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such as the tombs of the Gond kings and the palace at Junona, were built by immigrant Telugu masons of the Kapu or Munurwar castes. Another excellent rule of the Gond kings was to give to any one who made a tank a grant of land free of revenue of the land lying beneath it. A large number of small irrigation tanks were constructed under this inducement in the Wainganga valley, and still remain. But the Gond states had no strength for defence, as was shown when in the eighteenth century Maratha chiefs, having acquired some knowledge of the art of war and military training by their long fighting against the Mughals, cast covetous eyes on Gondwana. The loose tribal system, so easy in time of peace, entirely failed to knit together the strength of the people when united action was most required, and the plain country fell before the Maratha armies almost without a struggle. In the strongholds, however, of the hilly ranges which hem in every part of Gondwana the chiefs for long continued to maintain an unequal resistance, and to revenge their own wrongs by indiscriminate rapine and slaughter. In such cases the Maratha plan was to continue pillaging and harassing the Gonds until they obtained an acknowledgment of their supremacy and the promise, at least, of an annual tribute. Under this treatment the hill Gonds soon lost every vestige of civilisation, and became the cruel, treacherous savages depicted by travellers of this period. They regularly plundered and murdered stragglers and small parties passing through the hills, while from their strongholds, built on the most inaccessible spurs of the Satpfiras, they would make a dash into the rich plains of Berar and the Nerbudda valley, and after looting and killing all night, return straight across country to their jungle fortresses, guided by the light of a bonfire on some commanding peak.1 With the pacification of the country and the introduction of a strong and equable system of government by the British, these wild marauders soon settled down and became the timid and inoffensive labourers which they now are. Mr. Hislop took down from a Pardhan priest a Gond 5- Mythical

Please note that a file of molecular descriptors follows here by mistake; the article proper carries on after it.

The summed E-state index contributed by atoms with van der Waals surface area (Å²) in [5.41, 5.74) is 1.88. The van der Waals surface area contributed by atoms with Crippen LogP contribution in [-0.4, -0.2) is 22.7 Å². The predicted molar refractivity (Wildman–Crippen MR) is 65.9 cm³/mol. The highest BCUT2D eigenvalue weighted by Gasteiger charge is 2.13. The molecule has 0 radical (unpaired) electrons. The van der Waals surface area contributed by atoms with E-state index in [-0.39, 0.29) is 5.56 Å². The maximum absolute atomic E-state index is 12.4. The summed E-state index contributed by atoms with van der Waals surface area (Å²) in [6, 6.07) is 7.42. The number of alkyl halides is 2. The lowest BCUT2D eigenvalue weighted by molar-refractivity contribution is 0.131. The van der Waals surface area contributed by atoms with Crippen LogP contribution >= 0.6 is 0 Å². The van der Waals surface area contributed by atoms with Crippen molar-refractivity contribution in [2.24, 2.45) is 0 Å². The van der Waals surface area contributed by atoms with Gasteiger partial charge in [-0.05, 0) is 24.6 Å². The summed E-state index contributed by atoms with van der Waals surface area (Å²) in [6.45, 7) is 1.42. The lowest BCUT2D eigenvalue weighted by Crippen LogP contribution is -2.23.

myth of the creation of the world and the origin of the

1 Mr. Standen’s Betfil Settlement Report. - Lingo‘